- The attacker uses arpspoof to trick the target device of the user and point it to the attacker’s machine. So, when the user writes the domain name into the browser, it is going to be misguided. As a result, the cache of the user device is poisoned with forged data.
- Next, the cybercriminal issues additional arpspoof command and tricks the domain web server into believing that the user’s IP address is the attacker’s machine IP address.
- The attacker creates a HOST file entry directing its machine IP address to the target website. Exactly this HOST entry is utilized when users want to connect the domain name.
- The cybercriminal established a website that imitates a legitimate one on a local malicious device. Despite the fact it looks and feels legit, such a website is created for phishing purposes.
- Lastly, the threat actors steal information from their victims on the network by tricking them. Commonly, that is performed by them entering their sensitive information into the fake website pages.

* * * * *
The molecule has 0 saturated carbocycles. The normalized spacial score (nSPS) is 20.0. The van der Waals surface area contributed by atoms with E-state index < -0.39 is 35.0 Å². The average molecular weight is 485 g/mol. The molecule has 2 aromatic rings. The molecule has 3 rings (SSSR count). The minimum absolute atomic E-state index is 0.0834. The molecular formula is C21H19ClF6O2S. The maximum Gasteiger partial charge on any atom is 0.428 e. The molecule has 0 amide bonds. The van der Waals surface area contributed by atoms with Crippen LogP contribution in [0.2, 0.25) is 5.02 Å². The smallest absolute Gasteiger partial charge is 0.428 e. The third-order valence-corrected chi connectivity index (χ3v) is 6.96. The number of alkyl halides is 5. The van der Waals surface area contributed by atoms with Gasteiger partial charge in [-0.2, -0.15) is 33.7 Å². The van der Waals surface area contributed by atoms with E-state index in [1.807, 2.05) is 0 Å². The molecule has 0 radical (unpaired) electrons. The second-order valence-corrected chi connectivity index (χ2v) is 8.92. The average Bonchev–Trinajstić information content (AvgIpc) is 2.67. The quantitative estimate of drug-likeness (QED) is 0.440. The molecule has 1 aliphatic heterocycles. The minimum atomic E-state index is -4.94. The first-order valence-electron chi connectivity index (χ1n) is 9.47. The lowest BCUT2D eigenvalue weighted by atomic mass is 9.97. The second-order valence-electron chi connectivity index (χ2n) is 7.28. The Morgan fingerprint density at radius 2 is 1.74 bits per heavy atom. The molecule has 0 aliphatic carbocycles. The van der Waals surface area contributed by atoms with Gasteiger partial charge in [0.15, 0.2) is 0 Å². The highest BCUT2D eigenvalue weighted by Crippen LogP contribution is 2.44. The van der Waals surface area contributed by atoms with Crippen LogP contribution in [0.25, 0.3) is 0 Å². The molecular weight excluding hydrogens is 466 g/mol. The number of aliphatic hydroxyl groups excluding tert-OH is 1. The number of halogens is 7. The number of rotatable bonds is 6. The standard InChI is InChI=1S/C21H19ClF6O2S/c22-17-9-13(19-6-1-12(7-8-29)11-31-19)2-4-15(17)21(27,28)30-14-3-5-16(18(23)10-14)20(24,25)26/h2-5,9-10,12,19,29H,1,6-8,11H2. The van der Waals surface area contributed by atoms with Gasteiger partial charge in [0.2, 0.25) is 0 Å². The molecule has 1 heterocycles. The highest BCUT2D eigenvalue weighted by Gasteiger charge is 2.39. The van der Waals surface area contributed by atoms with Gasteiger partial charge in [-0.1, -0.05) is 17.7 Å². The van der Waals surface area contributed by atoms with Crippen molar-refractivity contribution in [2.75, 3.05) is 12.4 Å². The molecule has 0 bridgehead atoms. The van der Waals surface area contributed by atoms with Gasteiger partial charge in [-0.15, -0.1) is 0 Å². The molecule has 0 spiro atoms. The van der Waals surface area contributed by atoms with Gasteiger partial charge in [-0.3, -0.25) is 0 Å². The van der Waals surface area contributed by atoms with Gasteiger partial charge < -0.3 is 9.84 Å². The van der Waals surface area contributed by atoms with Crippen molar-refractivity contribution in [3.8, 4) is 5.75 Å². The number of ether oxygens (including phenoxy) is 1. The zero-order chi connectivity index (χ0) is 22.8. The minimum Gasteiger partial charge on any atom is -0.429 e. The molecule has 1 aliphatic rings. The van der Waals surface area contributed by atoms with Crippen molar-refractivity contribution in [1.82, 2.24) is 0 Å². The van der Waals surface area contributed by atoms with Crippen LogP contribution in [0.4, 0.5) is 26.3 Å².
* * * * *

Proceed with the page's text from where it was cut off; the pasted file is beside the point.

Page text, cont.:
How to protect from DNS spoofing?
There are few different things that you can do to protect from those attacks:
Detection mechanisms. You can use special software to detect it. Using such a program, you can be safe from the most forms of DNS spoofing.
Always use a secure connection. Use encryption via SSL or TLS to verify the certificate of the website you want to visit.
We should be cautious where do we go on the internet and what emails are we opening. Even the slightest difference, like the missing of the SSL certificate, should immediately trigger us to check double the website we want to visit.
Hi, I’m Martin Pramatarov. I have two degrees, a Technician of Computer Networks and an MBA (Master of Business Administration). My passion is storytelling, but I can’t hide my nerdish side too. I never forgot my interest in the Hi-tech world. I have 10 years and thousands of articles written about DNS, cloud services, hosting, domain names, cryptocurrencies, hardware, software, AI, and everything in between. I have seen the Digital revolution, the Big migration to the cloud, and I am eager to write about all the exciting new tech trends in the following years. AI and Big Data are here already, and they will completely change the world!